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Legacies or [Obduracies]: Urban ecology and the [potential for the?] resurgence of environmental determinism
  • Dillon Mahmoudi
Dillon Mahmoudi
University of Maryland, Baltimore County
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Abstract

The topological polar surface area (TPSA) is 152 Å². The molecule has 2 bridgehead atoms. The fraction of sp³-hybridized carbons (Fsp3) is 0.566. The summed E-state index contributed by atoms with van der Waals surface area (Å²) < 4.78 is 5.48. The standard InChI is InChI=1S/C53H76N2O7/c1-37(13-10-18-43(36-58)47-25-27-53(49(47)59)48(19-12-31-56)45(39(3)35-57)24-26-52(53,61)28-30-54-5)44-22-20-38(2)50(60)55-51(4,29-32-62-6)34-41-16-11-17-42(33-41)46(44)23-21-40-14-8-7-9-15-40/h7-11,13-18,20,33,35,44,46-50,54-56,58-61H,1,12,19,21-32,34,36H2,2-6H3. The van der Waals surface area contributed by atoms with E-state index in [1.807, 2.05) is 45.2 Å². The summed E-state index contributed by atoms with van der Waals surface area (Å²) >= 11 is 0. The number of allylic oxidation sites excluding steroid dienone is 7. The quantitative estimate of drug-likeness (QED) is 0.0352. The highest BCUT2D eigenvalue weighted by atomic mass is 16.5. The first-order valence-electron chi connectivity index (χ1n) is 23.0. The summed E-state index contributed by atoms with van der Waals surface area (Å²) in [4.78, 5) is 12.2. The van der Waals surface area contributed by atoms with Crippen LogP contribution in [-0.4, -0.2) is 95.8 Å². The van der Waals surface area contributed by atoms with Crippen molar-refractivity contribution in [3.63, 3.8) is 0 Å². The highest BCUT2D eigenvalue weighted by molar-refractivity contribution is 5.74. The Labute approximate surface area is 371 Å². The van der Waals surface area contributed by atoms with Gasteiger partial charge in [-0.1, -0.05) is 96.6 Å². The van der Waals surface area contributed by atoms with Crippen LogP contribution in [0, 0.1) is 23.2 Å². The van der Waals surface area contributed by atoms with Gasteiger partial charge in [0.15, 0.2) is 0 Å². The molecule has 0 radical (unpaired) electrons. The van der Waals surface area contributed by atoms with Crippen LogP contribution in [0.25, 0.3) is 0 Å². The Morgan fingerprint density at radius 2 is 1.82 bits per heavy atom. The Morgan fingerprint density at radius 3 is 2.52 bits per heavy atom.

The theoretical framework of dynamic heterogeneity considers how ecological ecosystems interact with social ecosystems. A key focus of this integration is the idea of spatial heterogeneity, the interaction of different ecosystems across spatial and temporal scales. In this ambitious attempt, the framework considers human ecosystems as simply the choices that individuals, households, organizations, and institutions make about their spatial locations and activities. This paper problematizes this overly simplistic understanding of human ecosystems as the "social" component that complements the ecological, especially for topics such as environmental justice. First, we point to the concept of uneven development as an important and overlooked scholarly tradition. Uneven development, and the broader urban geography and political economy canon, demonstrates the inherent inequality that individuals, households, organizations, and institutions have in deciding their own spatial location and the locations of their activities due to the uneven power dynamics embedded in property markets. Thus, and second, we show how  employing  dynamic heterogeneity as the dominant framework of urban ecology misses important historical aspects in the shaping of various "heterogeneities" and the forms in which they persist today. Using a multi-city historical analysis of redlining, federal public housing, and a new housing market typology, we show how market forces are obdurate in the formation of urban social space and their influence on ecological and human ecosystems beyond simply "human choices." Lastly, we show how conclusions based of dynamic heterogeneity are rife to the possibility of repeating geography's dark history of environmental determinism. We conclude by arguing that dynamic heterogeneity as a conceptual tool can benefit from tighter integration with existing political economy frameworks, particularly the theoretical strides made in critical physical geography and urban political ecology.